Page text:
After another night in Filo del Tallo Lodge lodge we drove a short distance to Puerto Limon where we got into another wooden canoe for a trip on Rio Chucunaque to a trail head for more time hiking in the Darién Jungle. This was the most impressively virgin and dense jungle we’d seen yet and we spent four hours enjoying the silence and size of everything around us.

Canoe Rio Chucunaque Darien, Panama

Our river guide on the Rio Chucunaque through the Darién Jungle.

Exhausted but exhilarated we then visited the village of Alto Playona and met members of the Embera indigenous group before heading back to Puerto Limon and the lodge via the Rio Chucunaque. Howler monkeys and other critters we could hear but couldn’t see serenaded our journey from the river bank.

Alto Playona Darien Panama Rio Chucunaque

The Embera village of Alto Playona on the banks of the Rio Chucunaque in the Darién Jungle.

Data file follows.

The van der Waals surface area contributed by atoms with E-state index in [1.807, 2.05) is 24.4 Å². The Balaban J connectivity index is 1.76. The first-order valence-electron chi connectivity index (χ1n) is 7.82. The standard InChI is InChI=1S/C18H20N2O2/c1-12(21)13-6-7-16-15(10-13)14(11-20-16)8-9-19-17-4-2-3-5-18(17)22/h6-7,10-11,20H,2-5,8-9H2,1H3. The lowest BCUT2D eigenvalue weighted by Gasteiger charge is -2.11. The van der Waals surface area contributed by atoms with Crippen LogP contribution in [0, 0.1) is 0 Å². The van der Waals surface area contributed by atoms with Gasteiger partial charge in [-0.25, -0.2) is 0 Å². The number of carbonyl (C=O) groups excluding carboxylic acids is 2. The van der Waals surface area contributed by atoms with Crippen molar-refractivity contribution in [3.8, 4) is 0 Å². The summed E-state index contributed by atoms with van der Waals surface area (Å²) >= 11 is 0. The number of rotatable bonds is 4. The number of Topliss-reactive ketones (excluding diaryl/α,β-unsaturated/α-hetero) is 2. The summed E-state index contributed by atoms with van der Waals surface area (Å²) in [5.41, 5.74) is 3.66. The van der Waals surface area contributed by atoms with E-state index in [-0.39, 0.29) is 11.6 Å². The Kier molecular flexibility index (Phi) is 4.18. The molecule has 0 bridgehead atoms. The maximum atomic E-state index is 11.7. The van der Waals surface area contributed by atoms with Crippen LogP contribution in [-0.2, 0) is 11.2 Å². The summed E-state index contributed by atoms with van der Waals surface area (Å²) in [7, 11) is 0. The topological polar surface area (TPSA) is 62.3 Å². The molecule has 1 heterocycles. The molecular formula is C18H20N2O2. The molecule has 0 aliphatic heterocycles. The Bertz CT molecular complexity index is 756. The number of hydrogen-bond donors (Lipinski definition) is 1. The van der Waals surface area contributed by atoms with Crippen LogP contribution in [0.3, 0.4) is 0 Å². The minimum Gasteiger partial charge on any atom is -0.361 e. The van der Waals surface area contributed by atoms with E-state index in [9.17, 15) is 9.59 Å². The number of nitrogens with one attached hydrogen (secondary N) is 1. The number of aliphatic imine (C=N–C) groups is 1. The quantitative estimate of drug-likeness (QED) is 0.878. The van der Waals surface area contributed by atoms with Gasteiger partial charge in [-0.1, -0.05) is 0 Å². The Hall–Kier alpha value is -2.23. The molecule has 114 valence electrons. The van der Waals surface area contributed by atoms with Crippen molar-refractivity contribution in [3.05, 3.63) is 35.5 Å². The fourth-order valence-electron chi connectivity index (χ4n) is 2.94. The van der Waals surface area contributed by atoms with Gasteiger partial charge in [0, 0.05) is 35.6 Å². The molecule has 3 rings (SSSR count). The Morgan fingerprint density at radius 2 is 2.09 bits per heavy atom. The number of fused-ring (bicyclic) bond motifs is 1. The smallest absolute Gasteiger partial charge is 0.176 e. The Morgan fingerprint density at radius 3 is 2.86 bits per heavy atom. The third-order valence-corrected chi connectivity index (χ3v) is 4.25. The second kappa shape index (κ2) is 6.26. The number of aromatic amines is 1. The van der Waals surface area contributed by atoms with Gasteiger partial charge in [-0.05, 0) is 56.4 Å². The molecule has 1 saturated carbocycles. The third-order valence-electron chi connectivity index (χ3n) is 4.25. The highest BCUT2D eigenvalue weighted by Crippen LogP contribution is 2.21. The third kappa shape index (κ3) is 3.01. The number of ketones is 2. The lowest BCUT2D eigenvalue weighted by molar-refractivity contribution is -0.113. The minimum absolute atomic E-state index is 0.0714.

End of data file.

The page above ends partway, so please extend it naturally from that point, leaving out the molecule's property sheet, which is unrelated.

Peccary jaw bones Embera village house Darien Panama

Peccary (wild pig) jaw bones in an Embera house in the Darién Jungle.

Our toughest (and most snake-filled) hike in the Darién

The following day brought our toughest hike in the Darién. Though it only took two hours, the uphill terrain and need for our guide to machete his way through thick jungle had us all working hard.

Boa Constrictor Darien Panama

Yep, that’s a boa constrictor overhead.

Cuipo trees, with their bulbous bellies, towered above us and strangler figs snaked their way up tree trunks. The thick vegetation made spotting animals difficult, though there was no mistaking a six foot (two meter) boa constrictor in the canopy over head. We also saw two small fer-de-lance, one of the deadliest snakes in the world, on the trail before bidding goodbye to the Darién.

Hiking Darien Jungle, Panama

We were delighted to see so many enormous trees while we were hiking in the Darién Jungle.

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Sleeping Around on the Panama Canal – Panama

Anyone can cruise through the Panama Canal or visit one of the canal-side observation facilities, as we told you in our previous post about how to explore the Panama Canal. Few travelers know that it’s possible to sleep next to the Panama Canal in a converted US Air Force radar tower or even spend the night right on the Panama Canal in the only houseboat hotel in Panama. Here’s your guide to sleeping around on the Panama Canal.